Spring time in South Korea is simply wonderful. What I love about spring, is that it is a time of new beginnings. The flowers begin to bloom with tremendous fervor, their pedals blossom in excitement to receive the warm rays of showering sunlight. The grass and foliage grows thick and green, so green. The temperature warms and the children have come out to play, this is spring.
This year, spring time had ushered in a number of vast changes and new beginnings. I find myself back in Korea for the first time since 2016. Ironically, when I departed Korea 5 years ago, it was also in the spring. My first several weeks this time around, were extremely challenging. Firstly, I had to go through a mandatory two week quarantine in which I was only allowed to leave my room for an hour a day to exercise. Secondly, when I finally reported to my base at Camp Casey, we were restricted to base due to a COVID-19 outbreak in the area surrounding the post. Thankfully, this all occurred during the waning days and weeks of winter, spring had only just begun to knock on my door.
So when the word came down that the restriction had been lifted, and we would finally leave post, I took full advantage. I invited my protege, Chase, out for a spring time street photography session and we chose the Dream Forest as our destination. It's is located in the Gangbuk area, a suburb just a few miles to the North East of Seoul. They say it is a converted amusement park, now it serves the people of Seoul as a tremendously impressive urban park, complete with hiking trails, ponds, traditional Hanok houses, restaurants, large, open grass areas, and ample trees suitable for laying out a blanket and a picnic basket to enjoy the comforts of the shade and cool breeze.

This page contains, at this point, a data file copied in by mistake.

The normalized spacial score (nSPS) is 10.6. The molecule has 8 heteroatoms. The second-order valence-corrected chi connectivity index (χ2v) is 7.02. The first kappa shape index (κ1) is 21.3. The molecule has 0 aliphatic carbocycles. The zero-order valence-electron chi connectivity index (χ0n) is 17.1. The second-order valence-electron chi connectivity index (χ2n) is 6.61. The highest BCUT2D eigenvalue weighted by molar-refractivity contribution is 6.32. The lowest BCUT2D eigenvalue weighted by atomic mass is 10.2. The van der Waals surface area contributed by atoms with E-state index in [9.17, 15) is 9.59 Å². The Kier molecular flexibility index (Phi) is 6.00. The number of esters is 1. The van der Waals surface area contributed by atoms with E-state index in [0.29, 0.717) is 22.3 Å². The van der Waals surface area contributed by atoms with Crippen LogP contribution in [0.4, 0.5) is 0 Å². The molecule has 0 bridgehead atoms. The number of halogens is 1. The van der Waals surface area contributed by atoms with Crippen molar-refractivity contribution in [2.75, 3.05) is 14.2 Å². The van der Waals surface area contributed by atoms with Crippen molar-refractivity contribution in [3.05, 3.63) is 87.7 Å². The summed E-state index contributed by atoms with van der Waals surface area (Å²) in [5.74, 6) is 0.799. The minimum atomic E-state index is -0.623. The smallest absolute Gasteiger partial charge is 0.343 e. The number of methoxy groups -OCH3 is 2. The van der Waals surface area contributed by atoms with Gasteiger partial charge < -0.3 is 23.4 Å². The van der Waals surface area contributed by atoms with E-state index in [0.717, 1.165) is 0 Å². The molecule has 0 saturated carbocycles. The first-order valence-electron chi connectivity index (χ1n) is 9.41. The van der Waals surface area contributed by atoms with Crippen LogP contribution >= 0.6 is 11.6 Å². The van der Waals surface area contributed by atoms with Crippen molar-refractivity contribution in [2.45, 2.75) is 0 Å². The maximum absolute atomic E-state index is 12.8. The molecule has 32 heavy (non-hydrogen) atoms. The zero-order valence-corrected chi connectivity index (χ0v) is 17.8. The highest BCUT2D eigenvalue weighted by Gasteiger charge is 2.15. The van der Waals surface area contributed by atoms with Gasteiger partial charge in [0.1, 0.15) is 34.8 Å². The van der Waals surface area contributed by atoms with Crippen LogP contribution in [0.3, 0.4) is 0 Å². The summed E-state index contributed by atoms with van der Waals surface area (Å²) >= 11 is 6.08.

A large "I SEOUL U" sign greets visitors at the East entrance of the park
The skies were as blue as I have ever seen them in my 3 plus years of living in Korea.
It was a perfect day to take the dogs for a walk, fly a kite or enjoy a picnic.
A mother embraces her child has they look upon the "Moonlight Reflecting Pond"
The view from the observatory is breath taking. This is looking North from Gangbuk.
The "Moonlight Reflecting Pond", the observatory can be seen in the distant background atop a hill.
Being an American soldier, stationed in Korea, far away from loved ones, can often bring with it feelings of loneliness. Even though we are surrounded by our "battle buddies", there's still of sense of isolation. South Korea is an amazing country populated by wonderful, loving people, but the loneliness and isolation still sits over your shoulder, and you know that they are there...
I captured the image below at Wolmido Island, near the city of Incheon. It was a cold, dark, dreary day. The sky never wavered from the grey blanket of clouds which covered the entire port city like a guardian on a prison cat walk. This presented an opportunity for a long exposure image by the waters edge. I hope you enjoy the result...
Enjoy the rest of the photo gallery. The snap shots were captured over a two day period in and around Seoul and Incheon. What I love most about street photography is that there is so much discovery. You don't have a set agenda and anything can become a subject. Korea in the spring time is magical. A time for new beginnings, which is something I, myself, desperately need this year.
A man and his best friend sit on a bench.
Dogs in a second floor cafe window, peer down at passersby. Itaewon
A street vendor hunched over her cart in exhaustion.
Beautiful spring tulips bloom at an urban park in downtown Seoul.
Dongdaemun Design Plaza
Below are images from an amazing interactive, AI, 3D display which must be seen to be believed.
Visit @teamlab for more information.
I edited the above image to really make it unique as a work of digital art.
Above, unedited @teamlab
Korean folk art and statues are among my favorite subjects as they can be found almost anywhere you go in plentiful numbers. Buddhist statues, Korean folk architecture, artistic sculptures and other public art pieces add just another layer to the unique culture that is South Korea.
In the ceramics village near Icheon (not to be confused with Incheon) there are many cute shops and cafes. It's a great place to window shop or pick up pottery items or ceramic gifts.
And finally, an unidentified woman on the street is looking down the avenue as she appears to be waiting for something, or someone.